Never ignore an 8 year old! — Work from Home Wisdom

by Liz Proctor When you were an 8 year old, if someone had asked you what you wanted to be when you grew up, what would you have told them? How close are you to having that thing in your life and business now? OK, so being an astronaut, professional Lego builder or the World’s…

via Never ignore an 8 year old! — Work from Home Wisdom

Live your story

Sometimes (perhaps always), you don’t need to see the whole road ahead.

Be bold.

Try something, reach out to someone, take a step without knowing the full and final story – because none of us can ever know the full and final story until we’ve lived it.

And it’s only in living our story that we create it.

Born in the wrong century

Bowl in hand, I wander slowly along the hedgerow, seeking out the freshest (and cleanest!) nettle tips and a handful of the brightest Jack-by-the-hedge leaves.  Cooked briefly, the nettles lose their sting and taste like spinach, and Jack-by-the-hedge certainly lives up to its other name of garlic mustard.

Never mind that my ultimate destination is the little veg patch at the bottom of the garden where I’ve planted lettuce and radish and have my eye on some juicy thinnings.  Never mind that these fresh greens are destined to be mixed into a bowl of spaghetti and cheese gathered from the supermarket and not from the wild.  (But if there was such a thing as a spaghetti tree I would plant it, and a cheese tree would be worth its weight in gold!)

Never mind, then, that my meal won’t be authentically prehistoric.  Even with the modern additions, collecting these leaves from the hedge connects me to a way of life that feels right and stirs up echoes of a past I’d like to visit.

But I think I’d want to come back to the present too, if only for the cake!

DO ALL THE THINGS

Are there too many things to do, or is it just that we (or I, at least) have an overriding need to do ALL THE THINGS and – here’s the real problem – do them ALL AT ONCE, NOW?

Everything we do, we do in stages.  Even something as simple as making a cup of tea involves a whole series of steps, from getting up off the chair to filling the kettle, switching it on, and so on.

So when we’re starting a new venture, or simply trying to get done all the things that we’re committed to doing, let’s remember that we can’t do them all at once.  We can only do them one step at a time.

No prizes for guessing who this post is written for.  You, my reader, of course, but mostly as a reminder to myself that I can’t do all the things all at once!

Of rats and women

A rat is nosing around the garden in broad daylight, sniffing out and devouring Benjy the rabbit’s leftovers.  He is sleek and young and his fur shines in the sunshine.  I wonder if I should be chasing him away, but he’s outside, where he should be, not trespassing into the house or shed, or even digging in the compost bin.  So instead I watch him, wondering where he sleeps and whether he (or she, of course) is breeding a host of baby rats with whom I may eventually have to do battle.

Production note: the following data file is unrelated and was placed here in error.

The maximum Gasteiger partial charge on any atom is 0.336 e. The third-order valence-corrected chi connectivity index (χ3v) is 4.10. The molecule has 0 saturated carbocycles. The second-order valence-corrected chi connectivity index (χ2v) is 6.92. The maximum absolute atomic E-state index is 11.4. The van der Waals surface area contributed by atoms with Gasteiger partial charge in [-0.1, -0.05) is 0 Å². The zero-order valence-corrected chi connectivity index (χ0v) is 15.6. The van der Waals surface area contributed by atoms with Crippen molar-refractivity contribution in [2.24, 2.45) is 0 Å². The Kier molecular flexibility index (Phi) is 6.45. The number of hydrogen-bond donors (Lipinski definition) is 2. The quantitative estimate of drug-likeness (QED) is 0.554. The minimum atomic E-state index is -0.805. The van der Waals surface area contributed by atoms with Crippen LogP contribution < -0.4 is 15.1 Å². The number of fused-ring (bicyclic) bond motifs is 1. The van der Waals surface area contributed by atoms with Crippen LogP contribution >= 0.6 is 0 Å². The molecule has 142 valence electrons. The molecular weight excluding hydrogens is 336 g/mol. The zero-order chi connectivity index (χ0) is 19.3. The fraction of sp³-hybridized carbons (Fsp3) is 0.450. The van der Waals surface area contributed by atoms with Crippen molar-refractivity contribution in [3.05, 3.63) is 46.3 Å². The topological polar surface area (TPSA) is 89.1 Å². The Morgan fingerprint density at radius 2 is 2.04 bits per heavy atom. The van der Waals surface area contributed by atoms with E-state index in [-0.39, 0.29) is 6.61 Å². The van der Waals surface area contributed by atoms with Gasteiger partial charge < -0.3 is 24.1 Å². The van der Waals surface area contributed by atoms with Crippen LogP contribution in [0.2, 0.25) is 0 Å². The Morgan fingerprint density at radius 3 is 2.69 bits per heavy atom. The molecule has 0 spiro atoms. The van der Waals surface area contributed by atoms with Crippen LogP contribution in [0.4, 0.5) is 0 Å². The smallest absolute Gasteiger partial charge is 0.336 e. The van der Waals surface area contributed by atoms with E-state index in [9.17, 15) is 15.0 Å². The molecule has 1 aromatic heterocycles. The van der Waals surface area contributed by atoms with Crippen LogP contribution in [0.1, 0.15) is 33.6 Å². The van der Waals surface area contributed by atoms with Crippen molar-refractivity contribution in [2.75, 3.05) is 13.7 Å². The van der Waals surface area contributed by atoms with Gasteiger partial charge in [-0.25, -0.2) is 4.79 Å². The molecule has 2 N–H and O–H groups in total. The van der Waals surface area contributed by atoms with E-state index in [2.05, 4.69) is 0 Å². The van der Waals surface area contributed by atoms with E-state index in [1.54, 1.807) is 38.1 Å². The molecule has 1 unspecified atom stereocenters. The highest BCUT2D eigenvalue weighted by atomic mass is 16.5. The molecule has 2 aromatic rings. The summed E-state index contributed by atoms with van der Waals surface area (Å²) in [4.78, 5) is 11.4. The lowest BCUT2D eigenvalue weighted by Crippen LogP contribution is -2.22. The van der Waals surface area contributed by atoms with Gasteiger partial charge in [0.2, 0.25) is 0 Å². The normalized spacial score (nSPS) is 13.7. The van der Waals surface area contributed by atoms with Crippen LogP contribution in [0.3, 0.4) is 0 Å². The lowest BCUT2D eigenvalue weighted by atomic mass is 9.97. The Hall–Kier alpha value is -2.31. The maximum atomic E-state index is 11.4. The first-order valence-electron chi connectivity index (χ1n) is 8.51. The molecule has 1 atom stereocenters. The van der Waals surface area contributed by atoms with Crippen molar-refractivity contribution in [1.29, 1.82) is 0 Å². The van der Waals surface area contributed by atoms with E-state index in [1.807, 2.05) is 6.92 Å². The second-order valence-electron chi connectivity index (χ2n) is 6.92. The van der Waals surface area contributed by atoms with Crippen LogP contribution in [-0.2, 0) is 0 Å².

I think of him sleeping in a nest somewhere, in a cosy nook he’s made for himself, and am glad that, at least for the moment, we can live amicably side by side.  If Benjy is willing to share his leftovers, so am I.

Then I read about the weasel that brought the Large Hadron Collider to a standstill and I wonder if perhaps I’m being too forgiving!

Magical May

May is such a magical month. Forgive me for being terribly British and talking about the weather, but indulge me for a minute.

Glorious blue sky, bright sunshine that calls you outside, seeming almost to reach in with warm soft fingers, take your hand and draw you through the door before you realise it. Trees are beginning to wear a halo of green, though some still stand almost bare after a cold, wet start to spring. Birds are calling, even the boy is noticing the different kinds hopping in the hedgerows, and somehow the screech of two cats yowling at each other is softened and sounds like part of the liveliness of the day.

Perhaps we appreciate it more after a week of grey skies, hail and winter vests. (A week which followed months of actual winter, as opposed to a spring which couldn’t make up its mind.)  Perhaps if you live where the sun always shines bright and the sky is always blue, you long for a soft, grey, even rainy, day. But here, today, nothing could be more perfect than the festival of spring that’s unfolding in my back garden.

Redefining productivity

What does productivity look like?  Piles of lists with every item ticked off, things you can point to at the end of the day and say, “Look what I did”?  Perhaps.  Or it could also look like someone chatting to a lot of people, making connections with them, or even sitting in a cafe quietly thinking.

What does productivity sound like?  Silence punctuated by the tapping of a keyboard, people having meetings in brisk, meaningful tones?  But maybe it can also be the raucous laughter of three women who hadn’t planned to meet today but find the ideas sparking and plans developing when they do.

What does productivity feel like?  Frantic, frenetic activity followed by exhausted satisfaction at a job finally finished?  Sounds worthy, but can it also feel relaxed and uplifting?

If we’re to be truly productive in our work (at home or otherwise), we need to make room for thinking time, laughter, movement and fresh air.  And maybe we need to redefine productivity to include all the things which have no tangible outcome, but which can often move us closer to one.